Oumuamua: Alien asteroid sent flying into our solar system had ‘violent past’

This artist’s impression shows the first interstellar asteroid: `Oumuamua. This unique object was discovered on 19 October 2017 by the Pan-STARRS 1 telescope in Hawai`i. Subsequent observations from ESO’s Very Large Telescope in Chile and other observatories around the world show that it was travelling through space for millions of years before its chance encounter with our star system. `Oumuamua seems to be a dark red highly-elongated metallic or rocky object, about 400 metres long, and is unlike anything normally found in the Solar System.

The first ever alien visitor from outside our solar system was sent flying into our vicinity after colliding with another astronomical body billions of years ago.

Oumuamua, the interstellar asteroid that fascinated space enthusiasts all over the world when it came flying into the path of our telescopes last October, had a ‘violent past’, according to new research.

The interstellar rock was immediately recognised as unusual when it was spotted by astronomers in Hawaii.

Its discovery marked the first observation of a planetesimal – that is, a small body like an asteroid or comet – born in an entirely different planetary system entering our own.

On top of this, Oumuamua’s long, thin shape was unlike anything scientists had seen in our solar system, and the object appeared to be wrapped in an organic coat that shielded the frozen water inside from the Sun.

So unusual was Oumuamua, in fact, that one group of scientists decided to scan its surface in a hunt for alien technology.

That search proved fruitless, but Dr Wesley Fraser at Queen’s University Belfast and his collaborators have published a series of studies since the discovery of the alien object in which they have attempted to comprehensively unravel its mysteries.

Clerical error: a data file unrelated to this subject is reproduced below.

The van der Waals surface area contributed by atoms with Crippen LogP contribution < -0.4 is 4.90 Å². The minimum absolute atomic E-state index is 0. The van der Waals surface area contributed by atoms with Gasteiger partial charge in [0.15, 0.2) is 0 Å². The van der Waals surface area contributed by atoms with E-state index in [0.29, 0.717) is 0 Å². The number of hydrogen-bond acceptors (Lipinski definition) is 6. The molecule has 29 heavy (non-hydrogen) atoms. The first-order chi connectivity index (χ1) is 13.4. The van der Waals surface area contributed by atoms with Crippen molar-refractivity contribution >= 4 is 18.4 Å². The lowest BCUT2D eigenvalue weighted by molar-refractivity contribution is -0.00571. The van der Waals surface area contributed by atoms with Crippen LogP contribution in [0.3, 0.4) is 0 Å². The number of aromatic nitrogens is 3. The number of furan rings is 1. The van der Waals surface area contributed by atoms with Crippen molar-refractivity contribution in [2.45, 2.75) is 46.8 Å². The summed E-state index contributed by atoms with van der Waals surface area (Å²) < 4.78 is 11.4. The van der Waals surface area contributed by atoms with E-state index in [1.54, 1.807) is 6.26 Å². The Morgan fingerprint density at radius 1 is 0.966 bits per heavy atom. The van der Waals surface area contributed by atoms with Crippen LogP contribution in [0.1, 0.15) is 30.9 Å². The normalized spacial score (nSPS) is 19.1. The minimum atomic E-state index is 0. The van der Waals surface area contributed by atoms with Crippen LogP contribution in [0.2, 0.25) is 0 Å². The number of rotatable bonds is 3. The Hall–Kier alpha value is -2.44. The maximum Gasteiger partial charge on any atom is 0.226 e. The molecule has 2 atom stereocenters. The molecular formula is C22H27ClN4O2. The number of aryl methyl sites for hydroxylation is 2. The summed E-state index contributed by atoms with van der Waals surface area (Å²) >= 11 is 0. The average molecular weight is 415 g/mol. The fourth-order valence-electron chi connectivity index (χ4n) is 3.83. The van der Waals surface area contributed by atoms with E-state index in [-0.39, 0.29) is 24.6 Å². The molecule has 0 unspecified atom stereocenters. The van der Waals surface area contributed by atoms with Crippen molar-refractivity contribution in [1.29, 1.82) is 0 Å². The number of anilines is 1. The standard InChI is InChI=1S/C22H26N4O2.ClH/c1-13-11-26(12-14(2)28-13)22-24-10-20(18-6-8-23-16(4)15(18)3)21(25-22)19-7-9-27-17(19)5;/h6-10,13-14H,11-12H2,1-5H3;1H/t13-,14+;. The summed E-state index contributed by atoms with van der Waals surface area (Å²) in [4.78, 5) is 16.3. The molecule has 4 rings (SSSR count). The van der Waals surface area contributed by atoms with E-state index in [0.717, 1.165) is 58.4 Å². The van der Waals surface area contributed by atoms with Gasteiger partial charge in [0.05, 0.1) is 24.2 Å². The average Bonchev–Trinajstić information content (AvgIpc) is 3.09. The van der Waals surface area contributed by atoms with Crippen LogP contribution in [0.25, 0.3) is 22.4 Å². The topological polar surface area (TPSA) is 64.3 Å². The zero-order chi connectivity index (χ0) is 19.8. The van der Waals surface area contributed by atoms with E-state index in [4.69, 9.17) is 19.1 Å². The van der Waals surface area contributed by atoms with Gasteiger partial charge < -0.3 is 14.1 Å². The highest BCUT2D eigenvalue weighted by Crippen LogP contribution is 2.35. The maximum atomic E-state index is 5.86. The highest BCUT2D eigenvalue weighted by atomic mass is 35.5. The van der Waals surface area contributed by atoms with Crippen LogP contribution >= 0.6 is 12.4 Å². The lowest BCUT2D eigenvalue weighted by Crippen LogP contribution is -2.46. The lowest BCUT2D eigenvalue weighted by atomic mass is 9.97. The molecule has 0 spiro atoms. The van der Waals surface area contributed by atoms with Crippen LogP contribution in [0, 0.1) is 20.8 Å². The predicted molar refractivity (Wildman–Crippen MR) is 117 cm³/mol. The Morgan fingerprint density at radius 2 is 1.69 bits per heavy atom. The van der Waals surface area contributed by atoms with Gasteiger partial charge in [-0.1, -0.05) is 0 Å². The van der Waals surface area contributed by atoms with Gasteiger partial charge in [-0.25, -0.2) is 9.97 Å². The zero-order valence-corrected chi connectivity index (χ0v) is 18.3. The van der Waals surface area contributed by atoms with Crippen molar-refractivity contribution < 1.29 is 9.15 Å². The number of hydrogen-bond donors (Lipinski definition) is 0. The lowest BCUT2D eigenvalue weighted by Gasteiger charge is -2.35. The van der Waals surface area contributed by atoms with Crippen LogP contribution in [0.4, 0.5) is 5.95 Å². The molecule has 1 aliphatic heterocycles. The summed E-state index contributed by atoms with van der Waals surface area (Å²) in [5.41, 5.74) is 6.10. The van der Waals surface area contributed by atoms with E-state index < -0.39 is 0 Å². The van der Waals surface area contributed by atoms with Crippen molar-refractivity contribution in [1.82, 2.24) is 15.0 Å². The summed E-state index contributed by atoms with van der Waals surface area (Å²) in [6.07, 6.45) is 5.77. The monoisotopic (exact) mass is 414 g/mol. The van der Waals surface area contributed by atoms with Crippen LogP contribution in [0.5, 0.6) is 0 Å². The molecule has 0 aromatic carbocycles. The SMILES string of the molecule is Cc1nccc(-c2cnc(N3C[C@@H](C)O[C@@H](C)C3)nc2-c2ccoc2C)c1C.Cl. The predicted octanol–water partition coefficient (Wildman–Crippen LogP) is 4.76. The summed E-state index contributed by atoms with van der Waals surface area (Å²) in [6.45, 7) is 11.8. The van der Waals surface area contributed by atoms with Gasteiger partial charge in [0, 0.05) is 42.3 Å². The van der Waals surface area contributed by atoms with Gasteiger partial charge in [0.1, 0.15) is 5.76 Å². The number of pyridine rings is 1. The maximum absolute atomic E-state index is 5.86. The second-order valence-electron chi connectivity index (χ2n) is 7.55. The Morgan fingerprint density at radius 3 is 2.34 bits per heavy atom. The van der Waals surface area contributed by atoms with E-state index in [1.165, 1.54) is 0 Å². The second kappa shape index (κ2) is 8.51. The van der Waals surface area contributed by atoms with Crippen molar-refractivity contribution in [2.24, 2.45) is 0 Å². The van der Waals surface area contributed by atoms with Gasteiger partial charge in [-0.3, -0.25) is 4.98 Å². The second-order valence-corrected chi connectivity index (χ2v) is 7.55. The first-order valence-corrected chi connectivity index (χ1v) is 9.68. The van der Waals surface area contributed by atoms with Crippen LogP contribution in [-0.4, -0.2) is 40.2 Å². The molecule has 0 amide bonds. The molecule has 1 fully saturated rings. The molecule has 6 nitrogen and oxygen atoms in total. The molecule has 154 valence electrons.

In their latest research, published in the journal Nature Astronomy, they have attempted to build a more accurate profile of Oumuamua, suggesting where it came from, and where it is going.

“We now know that beyond its unusual elongated shape, this space cucumber had origins around another star, has had a violent past, and tumbles chaotically because of it,” said Dr Fraser.

“Our results are really helping to paint a more complete picture of this strange interstellar interloper. It is quite unusual compared to most asteroids and comets we see in our own solar system.”

By analysing the brightness measurements of the object – and how these changed over time – the scientists realised Oumuamua was not spinning periodically like most solar system bodies, but instead spinning chaotically.

According to the scientists, the object could have been in this state for billions of years already, and likely will continue like this for the foreseeable future.

“Our modelling of this body suggests the tumbling will last for many billions of years to hundreds of billions of years before internal stresses cause it to rotate normally again,” said Dr Fraser.

“While we don’t know the cause of the tumbling, we predict that it was most likely sent tumbling by an impact with another planetesimal in its system, before it was ejected into interstellar space.”

Another mysterious aspect of Oumuamua is it colour. Early reports suggested the object had a dark red colour, but Dr Fraser’s research suggested its surface is actually spotty.

When the long face of the object was facing Earth it was largely red, but the new analysis suggested that the rest of the body was likely neutral coloured – “like dirty snow”.

The scientists think Oumuamua is in all likelihood an asteroid, and not an alien spacecraft. However, there is still much about this interstellar visitor, and objects like it, that remains to be understood.

Researchers have suggested there could be more than 46 million similar interstellar objects crossing the solar system every year.

While most of these objects will be too far away to see with current technology, future telescopes should enable scientists to understand more about interstellar messengers like Oumuamua.

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